Orders would soon arrive that the troops would be moved across the channel, and as part of the back up to the initial D-Day landings on the 6th June they landed at Omaha Beach on the 5th July. Many towns were liberated, but there were also inevitably many casualties. The Regiment would eventually return home to the United States on the “Queen Mary” after the war’s end on the 5th September, 1945.

During their time in Cornwall – described as the Riviera or the California of Britain – troops had been billeted in houses, small hotels, and other buildings set aside for the purpose in the west of the county, and they made numerous friends as they had done wherever they had been.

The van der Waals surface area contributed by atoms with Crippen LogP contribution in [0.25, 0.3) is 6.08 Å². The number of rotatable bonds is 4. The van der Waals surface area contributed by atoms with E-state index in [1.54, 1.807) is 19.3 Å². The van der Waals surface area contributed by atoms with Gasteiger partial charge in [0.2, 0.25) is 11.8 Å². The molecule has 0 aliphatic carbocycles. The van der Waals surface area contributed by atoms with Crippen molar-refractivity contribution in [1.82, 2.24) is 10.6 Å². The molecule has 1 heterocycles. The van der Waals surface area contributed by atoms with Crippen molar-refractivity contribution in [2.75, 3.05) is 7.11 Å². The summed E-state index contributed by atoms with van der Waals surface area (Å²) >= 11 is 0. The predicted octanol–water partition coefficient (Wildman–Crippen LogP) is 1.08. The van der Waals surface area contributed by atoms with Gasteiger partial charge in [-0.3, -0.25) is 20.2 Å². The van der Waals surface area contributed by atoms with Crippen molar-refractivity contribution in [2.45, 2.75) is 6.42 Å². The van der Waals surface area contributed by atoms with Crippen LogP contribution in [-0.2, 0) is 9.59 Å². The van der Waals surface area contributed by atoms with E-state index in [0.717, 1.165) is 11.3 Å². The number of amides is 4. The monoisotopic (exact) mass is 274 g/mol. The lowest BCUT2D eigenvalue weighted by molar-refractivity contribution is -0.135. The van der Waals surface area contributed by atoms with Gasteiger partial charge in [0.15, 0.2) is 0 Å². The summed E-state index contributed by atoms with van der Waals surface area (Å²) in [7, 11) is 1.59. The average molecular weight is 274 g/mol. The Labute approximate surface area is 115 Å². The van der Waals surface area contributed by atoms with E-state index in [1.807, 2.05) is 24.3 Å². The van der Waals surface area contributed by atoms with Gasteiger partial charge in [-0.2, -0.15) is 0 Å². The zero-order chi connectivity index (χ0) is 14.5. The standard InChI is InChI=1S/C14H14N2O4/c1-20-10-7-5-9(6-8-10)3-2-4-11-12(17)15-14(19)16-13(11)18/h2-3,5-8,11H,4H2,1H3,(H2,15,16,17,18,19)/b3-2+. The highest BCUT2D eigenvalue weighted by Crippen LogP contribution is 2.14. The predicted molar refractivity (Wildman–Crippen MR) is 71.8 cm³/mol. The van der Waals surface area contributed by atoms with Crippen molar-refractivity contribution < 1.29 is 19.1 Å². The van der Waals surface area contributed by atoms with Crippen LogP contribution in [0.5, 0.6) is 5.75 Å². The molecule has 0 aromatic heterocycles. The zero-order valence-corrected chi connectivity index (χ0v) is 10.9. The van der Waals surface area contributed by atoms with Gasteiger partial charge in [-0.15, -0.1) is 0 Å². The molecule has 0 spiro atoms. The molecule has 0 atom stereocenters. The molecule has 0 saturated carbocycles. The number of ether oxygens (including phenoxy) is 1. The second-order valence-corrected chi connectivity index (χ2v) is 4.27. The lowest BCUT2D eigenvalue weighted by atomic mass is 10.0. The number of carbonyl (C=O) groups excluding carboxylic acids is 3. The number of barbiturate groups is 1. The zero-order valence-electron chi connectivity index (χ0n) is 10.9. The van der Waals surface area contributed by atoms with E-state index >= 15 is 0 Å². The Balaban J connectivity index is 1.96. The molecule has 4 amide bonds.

The 1st Battalion was stationed in Penzance, the 2nd in St. Ives, Company H in Hayle. There were other bases for various units at Camborne, Clowance Estate, Land’s End, Lizard Point, Marazion, Porthleven, Praa Sands, and Redruth.

It is possible to view film footage of the American troops marching up through Market Jew Street, Penzance (on approx. 17 minutes 50 seconds), and then into the Mennaye Field on the 26th June, 1944, please link to [www.youtube.com]

Some personal recollections and information:-

Peter Michell – Peter was aged 11 at the time of General Eisenhower’s visit, and he clearly recalls ‘Ike’ inspecting the American troops on that sunny day at the Mennaye Field. The troops were apparently on the right side of the ground. Pupils from the School of St. Clare, now Bolitho School, also stood along Greenbank at the top of Alexandra Road and waved to the General as he passed in an open top vehicle. Then living on the outskirts of Heamoor, Peter also clearly remembers the troops regularly passing his house to train on Madron Carn.